Editor’s note: This is a follow-up from Tuesday’s post on how youths these days seek to attain that “perfect look”.
I admit, I am a victim of vanity. I wish I was born with a smaller and sharper nose. Doesn’t this sound familiar? As it is with all vain people, wishing to change parts of our appearance is common, especially if you weren’t born looking like Emma Watson. But would I ever undergo plastic or cosmetic surgery to change my features? My answer would be a solid no.
A good majority of us have heard the perennial argument against plastic surgery – our features are unique to us and we must learn to love and accept ourselves for who we are. However, I would like to share another reason which I have discovered upon further reflection and introspection.
During my internship, I was tasked to read through some parenting blogs. As a result, I was suddenly exposed to a brand new perspective on things – the world as parents see it. It was interesting to note that amongst the numerous fresh insights I garnered, I also noticed a common thread of thought that weaved through the blog stories – the joy of discovering themselves in their children.
One very interesting post by Nick Pan was illuminating for me. He asked what is, to me, an interesting question: “Would my baby be cute?” It may seem like a quirky fear to struggle with, but it isn’t necessarily so when you stop to think about it. His fears disappeared the moment he laid eyes on her and I quote,
“Then It dawned upon me. My child is beautiful to me because my child is a product of my wife and I. My child looks familiar as she has the genetics from both my wife and I. My eyes, my wife’s grace, my nose, my wife’s lips. No matter how our baby looks, she is going to look familiar; she is going to look like the product of our love.”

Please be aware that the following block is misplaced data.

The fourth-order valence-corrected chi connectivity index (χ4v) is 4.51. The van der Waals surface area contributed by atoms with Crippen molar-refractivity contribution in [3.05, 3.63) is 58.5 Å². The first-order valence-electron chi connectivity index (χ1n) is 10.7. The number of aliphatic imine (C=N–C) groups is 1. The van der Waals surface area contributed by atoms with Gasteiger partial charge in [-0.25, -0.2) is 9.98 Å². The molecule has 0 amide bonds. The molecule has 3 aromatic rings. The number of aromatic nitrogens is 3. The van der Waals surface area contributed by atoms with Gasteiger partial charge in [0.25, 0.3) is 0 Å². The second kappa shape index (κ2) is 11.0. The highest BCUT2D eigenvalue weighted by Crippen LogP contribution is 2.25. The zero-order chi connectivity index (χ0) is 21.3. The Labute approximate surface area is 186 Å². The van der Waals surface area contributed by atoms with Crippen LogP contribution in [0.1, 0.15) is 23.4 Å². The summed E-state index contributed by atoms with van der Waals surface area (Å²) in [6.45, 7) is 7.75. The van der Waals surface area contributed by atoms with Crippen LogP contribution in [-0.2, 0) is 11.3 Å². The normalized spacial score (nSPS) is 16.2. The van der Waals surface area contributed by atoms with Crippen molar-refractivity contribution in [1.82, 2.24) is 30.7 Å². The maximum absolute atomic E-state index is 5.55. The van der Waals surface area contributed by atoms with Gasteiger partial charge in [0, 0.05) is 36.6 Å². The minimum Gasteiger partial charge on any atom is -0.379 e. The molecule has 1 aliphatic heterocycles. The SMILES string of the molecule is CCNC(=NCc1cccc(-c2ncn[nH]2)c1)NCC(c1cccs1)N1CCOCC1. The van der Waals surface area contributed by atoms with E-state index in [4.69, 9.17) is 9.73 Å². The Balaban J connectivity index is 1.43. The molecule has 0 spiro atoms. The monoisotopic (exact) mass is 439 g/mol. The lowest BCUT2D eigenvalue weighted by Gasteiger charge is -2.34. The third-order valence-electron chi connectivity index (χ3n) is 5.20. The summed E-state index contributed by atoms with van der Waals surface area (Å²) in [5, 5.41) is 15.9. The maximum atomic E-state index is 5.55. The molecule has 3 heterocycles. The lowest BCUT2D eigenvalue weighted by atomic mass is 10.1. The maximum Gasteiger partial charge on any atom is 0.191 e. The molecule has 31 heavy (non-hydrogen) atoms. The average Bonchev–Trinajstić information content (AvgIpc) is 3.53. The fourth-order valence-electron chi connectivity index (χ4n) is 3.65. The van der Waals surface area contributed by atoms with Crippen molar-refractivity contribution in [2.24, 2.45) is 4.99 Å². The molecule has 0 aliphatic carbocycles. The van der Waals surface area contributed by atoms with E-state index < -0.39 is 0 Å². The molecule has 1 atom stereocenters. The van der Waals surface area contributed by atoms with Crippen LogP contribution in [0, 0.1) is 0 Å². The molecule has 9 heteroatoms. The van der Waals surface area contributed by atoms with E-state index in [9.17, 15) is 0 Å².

So why would I not agree to undergo plastic surgery if I were given the chance to do it for free? It’s simply because I am a product of my parents’ love. I look familiar to my parents, and what they see in me, is what I see in them. Every part of my face and body has come from the unique and intricate combination of my parents’ genetics.
I imagine the joy that my parents must have felt as I was growing up and their sense of familiarity as they saw themselves in me. I love my parents, and no matter how old I become, I still want to look familiar to them. In addition, even after they pass on, I want to still be able to see their faces in mine.
Similarly, it is these God-given features of mine that I want to see when I gaze into my children’s faces in the future, and to enjoy the beautiful miracle of each child being a product of the love that my future husband and I will have for each other. So no, I will not resort to plastic surgery, because if I do, I know that I would have missed out on this most beautiful miracle that comes from embracing this face, this body that I’ve been blessed with for all time.
This guest post comes courtesy of Rachel Kan, a former intern with Focus on the Family Singapore and university undergraduate. All views expressed in this post are Rachel’s own.